This year, the Christmas spirit knocked at my door two weeks before Thanksgiving, smiled coyly, and settled in like some stray feline who’s struck gold with a warm hearth and a bowl of Friskies Seafood Sensations. Never before had this spirit arrived so early and so unexpectedly.
It started with a review copy of Faith Moore’s Christmas Karol, a novel that copycats the plot of the Charles Dickens classic, A Christmas Carol. Here we meet Karol Charles, an attorney obsessed with success and money to the detriment of her husband, her two young children, her sister, and her employees. Like Ebenezer Scrooge, Karol is visited on Christmas Eve first by her deceased partner and then by three spirits of the season. Most of the action takes place in a hospital, a stroke of inspiration on Moore’s part as hospitals serve both the dying and the recovering. When we meet her, Karol’s soul is most decidedly on the critical list.
Christmas Karol is a sweetly told tale, fast-paced and with shades of that perennial favorite It’s a Wonderful Life. The ending also brought to mind Alastair Sim in the classic A Christmas Carol when the actor leaps and dances wildly around his bedroom, ecstatic that he has a chance at a redo of his misspent life.
To inspire the writing of my review, I turned to some YouTube Christmas music, soft instrumentals for the most part. In The Republic, Plato wrote that “rhythm and harmony find their way into the inward places of the soul,” and so it was with me. Before you could say “Rudolph the Red-Nosed Reindeer,” I was humming “Good King Wenceslas” and “Silent Night” even after I’d closed my laptop.
Less than a week later, another review copy clamored for attention. From early childhood, Pamela McColl had been fascinated by Clement Moore’s “A Visit from St. Nicholas,” and into her lovely compendium Twas the Night: The Art and History of the Classic Christmas Poem, she crams years of affection, learning, and research. Here you’ll find everything you ever wanted to know about Moore and his famous verse, and much more besides. With scores of illustrations and pictures, many of them from the 19th century, bits of Christmas history and tradition, dozens of poems and passages taken from literature, and her own commentary, “Twas the Night,” as McColl modestly writes, is “a 264 page footnote to the classic Christmas poem.”
By the time I finished reviewing McColl’s book, my humming had morphed into singing. When I was busy with my household chores, I’d be cranking out “White Christmas,” “Gaudete,” and “O Come, O Come, Emmanuel” in a loud, albeit creaky, voice. My caterwauling did no damage to innocent ears, as the walls of this house are well-insulated and I live alone.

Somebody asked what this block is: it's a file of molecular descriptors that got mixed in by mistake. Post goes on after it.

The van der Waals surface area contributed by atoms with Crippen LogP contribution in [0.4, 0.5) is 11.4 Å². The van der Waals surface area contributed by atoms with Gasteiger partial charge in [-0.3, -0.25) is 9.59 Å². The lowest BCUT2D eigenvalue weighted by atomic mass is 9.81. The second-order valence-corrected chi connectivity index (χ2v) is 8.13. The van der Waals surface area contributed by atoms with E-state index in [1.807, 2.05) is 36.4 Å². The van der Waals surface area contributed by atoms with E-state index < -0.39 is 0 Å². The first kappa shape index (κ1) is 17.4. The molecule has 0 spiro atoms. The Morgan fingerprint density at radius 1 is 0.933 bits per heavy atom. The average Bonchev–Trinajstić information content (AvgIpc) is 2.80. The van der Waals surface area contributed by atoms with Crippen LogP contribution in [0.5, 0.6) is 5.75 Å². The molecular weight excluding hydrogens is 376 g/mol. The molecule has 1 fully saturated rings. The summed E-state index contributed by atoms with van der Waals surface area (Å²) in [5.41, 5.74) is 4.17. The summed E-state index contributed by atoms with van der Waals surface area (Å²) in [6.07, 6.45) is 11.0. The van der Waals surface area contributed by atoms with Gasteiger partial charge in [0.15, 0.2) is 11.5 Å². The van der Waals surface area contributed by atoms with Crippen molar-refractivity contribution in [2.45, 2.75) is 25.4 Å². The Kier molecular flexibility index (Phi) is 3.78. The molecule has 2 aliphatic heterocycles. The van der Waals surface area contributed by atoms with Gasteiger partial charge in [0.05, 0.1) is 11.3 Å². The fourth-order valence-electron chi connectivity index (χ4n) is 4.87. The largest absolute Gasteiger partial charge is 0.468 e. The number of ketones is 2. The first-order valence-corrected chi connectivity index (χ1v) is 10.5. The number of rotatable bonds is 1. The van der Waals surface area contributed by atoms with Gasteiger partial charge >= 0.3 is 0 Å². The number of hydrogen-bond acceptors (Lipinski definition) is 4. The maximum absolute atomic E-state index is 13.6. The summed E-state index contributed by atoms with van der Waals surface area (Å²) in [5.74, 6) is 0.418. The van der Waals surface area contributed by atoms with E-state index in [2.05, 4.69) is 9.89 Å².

My Christmas spirit slumbered during Thanksgiving but then awoke, stretched, and bounded up with renewed vigor. As I shopped for groceries, for example, I found myself either humming or even singing—softly, of course—along with the store’s piped-in holiday music. The Salvation Army bell ringer was stationed on the sidewalk outside, and I dropped a few bucks into the bucket. At the little bookshop in our public library, I picked up used children’s books and DVDs on the cheap as gifts for the grandkids and purchased some gift certificates and treats for friends and older family members from other stores.
The first Saturday afternoon in December delivered another heavy dose of this magical potion. I’d gone to town to write a bit in my favorite coffee shop and found Main Street aswarm with hundreds, and eventually thousands, of pedestrians, all waiting for the annual Christmas parade. For 40 minutes, I wandered up and down the street, observing all sorts of folks—toddlers and teens, families, and couples on dates. Dozens of them were wearing Santa Claus caps, and everywhere there was talk and laughter.
Here in this crowd, I witnessed the news that’s rarely reported by our corporate media: Americans from all backgrounds and races enjoying themselves together, united by an event whose sole purpose was fun and entertainment. If this is the result of the Christmas spirit, I wish for a flood of this comfort and joy.
The next day brought the first Sunday of Advent. In his homily, the priest reminded us that the next four weeks were a time of preparation, that the real celebrations fall in the period between Christmas Day and Epiphany, the 6th of January.
On arriving home, I read Luke 2, the New Testament passage where an angel of the Lord appears to a band of shepherds and instructs them to go to “the city of David,” where “you will find a Babe wrapped in swaddling cloths, lying in a manger.” As I considered these words, it occurred to me that this angel and the accompanying multitude of the heavenly host were only the warm-up act. The main show was waiting for the shepherds in Bethlehem.
Such emissaries of Christmas can apparently assume many forms. In my case, they spoke to me through books, music, and the faces and voices of strangers, but I now realize that these manifestations, like that band of angels, were but reflections of the joy to come. They whetted my appetite for that joy, but they were only the opening act.
The headliner arrives on December 25.
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